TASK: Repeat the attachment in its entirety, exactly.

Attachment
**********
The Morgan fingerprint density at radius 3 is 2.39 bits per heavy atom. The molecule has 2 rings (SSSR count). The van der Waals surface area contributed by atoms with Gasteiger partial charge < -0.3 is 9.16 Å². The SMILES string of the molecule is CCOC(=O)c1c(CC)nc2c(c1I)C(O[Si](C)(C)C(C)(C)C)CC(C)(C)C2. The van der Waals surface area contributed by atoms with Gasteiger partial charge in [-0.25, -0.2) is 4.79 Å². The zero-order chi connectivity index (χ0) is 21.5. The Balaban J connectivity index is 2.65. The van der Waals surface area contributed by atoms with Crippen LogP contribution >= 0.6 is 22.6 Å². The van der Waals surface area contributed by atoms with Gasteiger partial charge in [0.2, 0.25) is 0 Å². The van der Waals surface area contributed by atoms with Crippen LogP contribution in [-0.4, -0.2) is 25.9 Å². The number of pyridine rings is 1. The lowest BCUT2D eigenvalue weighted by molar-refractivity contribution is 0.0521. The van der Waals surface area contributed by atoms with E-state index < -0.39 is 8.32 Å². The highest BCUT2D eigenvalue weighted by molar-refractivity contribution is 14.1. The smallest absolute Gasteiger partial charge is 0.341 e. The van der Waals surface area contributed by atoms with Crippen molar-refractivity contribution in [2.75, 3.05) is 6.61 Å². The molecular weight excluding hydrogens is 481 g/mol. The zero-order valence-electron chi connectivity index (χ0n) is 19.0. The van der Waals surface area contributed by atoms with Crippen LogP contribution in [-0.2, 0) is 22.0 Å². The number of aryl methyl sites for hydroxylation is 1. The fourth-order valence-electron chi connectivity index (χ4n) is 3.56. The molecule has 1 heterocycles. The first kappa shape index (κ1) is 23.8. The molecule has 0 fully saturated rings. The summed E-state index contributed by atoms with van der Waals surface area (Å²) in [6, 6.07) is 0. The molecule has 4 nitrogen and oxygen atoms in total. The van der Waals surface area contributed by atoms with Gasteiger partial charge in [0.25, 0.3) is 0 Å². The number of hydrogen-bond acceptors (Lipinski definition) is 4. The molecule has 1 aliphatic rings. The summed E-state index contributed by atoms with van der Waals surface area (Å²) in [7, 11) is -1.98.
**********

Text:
The Morgan fingerprint density at radius 3 is 2.39 bits per heavy atom. The molecule has 2 rings (SSSR count). The van der Waals surface area contributed by atoms with Gasteiger partial charge < -0.3 is 9.16 Å². The SMILES string of the molecule is CCOC(=O)c1c(CC)nc2c(c1I)C(O[Si](C)(C)C(C)(C)C)CC(C)(C)C2. The van der Waals surface area contributed by atoms with Gasteiger partial charge in [-0.25, -0.2) is 4.79 Å². The zero-order chi connectivity index (χ0) is 21.5. The Balaban J connectivity index is 2.65. The van der Waals surface area contributed by atoms with Crippen LogP contribution >= 0.6 is 22.6 Å². The van der Waals surface area contributed by atoms with Gasteiger partial charge in [0.2, 0.25) is 0 Å². The van der Waals surface area contributed by atoms with Crippen LogP contribution in [-0.4, -0.2) is 25.9 Å². The number of pyridine rings is 1. The lowest BCUT2D eigenvalue weighted by molar-refractivity contribution is 0.0521. The van der Waals surface area contributed by atoms with E-state index < -0.39 is 8.32 Å². The highest BCUT2D eigenvalue weighted by molar-refractivity contribution is 14.1. The smallest absolute Gasteiger partial charge is 0.341 e. The van der Waals surface area contributed by atoms with Crippen molar-refractivity contribution in [2.75, 3.05) is 6.61 Å². The molecular weight excluding hydrogens is 481 g/mol. The zero-order valence-electron chi connectivity index (χ0n) is 19.0. The van der Waals surface area contributed by atoms with Crippen LogP contribution in [-0.2, 0) is 22.0 Å². The number of aryl methyl sites for hydroxylation is 1. The fourth-order valence-electron chi connectivity index (χ4n) is 3.56. The molecule has 1 heterocycles. The first kappa shape index (κ1) is 23.8. The molecule has 0 fully saturated rings. The summed E-state index contributed by atoms with van der Waals surface area (Å²) in [6, 6.07) is 0. The molecule has 4 nitrogen and oxygen atoms in total. The van der Waals surface area contributed by atoms with Gasteiger partial charge in [0.25, 0.3) is 0 Å². The number of hydrogen-bond acceptors (Lipinski definition) is 4. The molecule has 1 aliphatic rings. The summed E-state index contributed by atoms with van der Waals surface area (Å²) in [7, 11) is -1.98.